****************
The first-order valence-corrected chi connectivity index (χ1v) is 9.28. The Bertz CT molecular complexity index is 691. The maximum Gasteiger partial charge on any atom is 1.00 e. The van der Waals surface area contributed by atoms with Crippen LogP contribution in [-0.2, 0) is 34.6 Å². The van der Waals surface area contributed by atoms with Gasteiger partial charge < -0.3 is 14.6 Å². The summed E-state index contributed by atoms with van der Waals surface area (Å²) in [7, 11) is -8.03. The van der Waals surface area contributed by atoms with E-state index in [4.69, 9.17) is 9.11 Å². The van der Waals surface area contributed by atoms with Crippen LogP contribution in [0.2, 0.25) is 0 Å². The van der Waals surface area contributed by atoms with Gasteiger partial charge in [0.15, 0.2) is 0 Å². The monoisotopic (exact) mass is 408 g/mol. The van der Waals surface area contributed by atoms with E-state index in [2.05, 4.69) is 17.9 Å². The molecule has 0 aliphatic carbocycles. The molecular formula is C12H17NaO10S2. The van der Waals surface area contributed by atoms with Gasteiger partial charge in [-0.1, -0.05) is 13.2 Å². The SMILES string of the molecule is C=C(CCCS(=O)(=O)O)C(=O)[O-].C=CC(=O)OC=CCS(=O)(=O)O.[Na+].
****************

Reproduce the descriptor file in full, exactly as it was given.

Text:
The first-order valence-corrected chi connectivity index (χ1v) is 9.28. The Bertz CT molecular complexity index is 691. The maximum Gasteiger partial charge on any atom is 1.00 e. The van der Waals surface area contributed by atoms with Crippen LogP contribution in [-0.2, 0) is 34.6 Å². The van der Waals surface area contributed by atoms with Gasteiger partial charge < -0.3 is 14.6 Å². The summed E-state index contributed by atoms with van der Waals surface area (Å²) in [7, 11) is -8.03. The van der Waals surface area contributed by atoms with E-state index in [4.69, 9.17) is 9.11 Å². The van der Waals surface area contributed by atoms with Crippen LogP contribution in [0.2, 0.25) is 0 Å². The van der Waals surface area contributed by atoms with Gasteiger partial charge in [0.15, 0.2) is 0 Å². The monoisotopic (exact) mass is 408 g/mol. The van der Waals surface area contributed by atoms with E-state index in [2.05, 4.69) is 17.9 Å². The molecule has 0 aliphatic carbocycles. The molecular formula is C12H17NaO10S2. The van der Waals surface area contributed by atoms with Gasteiger partial charge in [-0.1, -0.05) is 13.2 Å². The SMILES string of the molecule is C=C(CCCS(=O)(=O)O)C(=O)[O-].C=CC(=O)OC=CCS(=O)(=O)O.[Na+].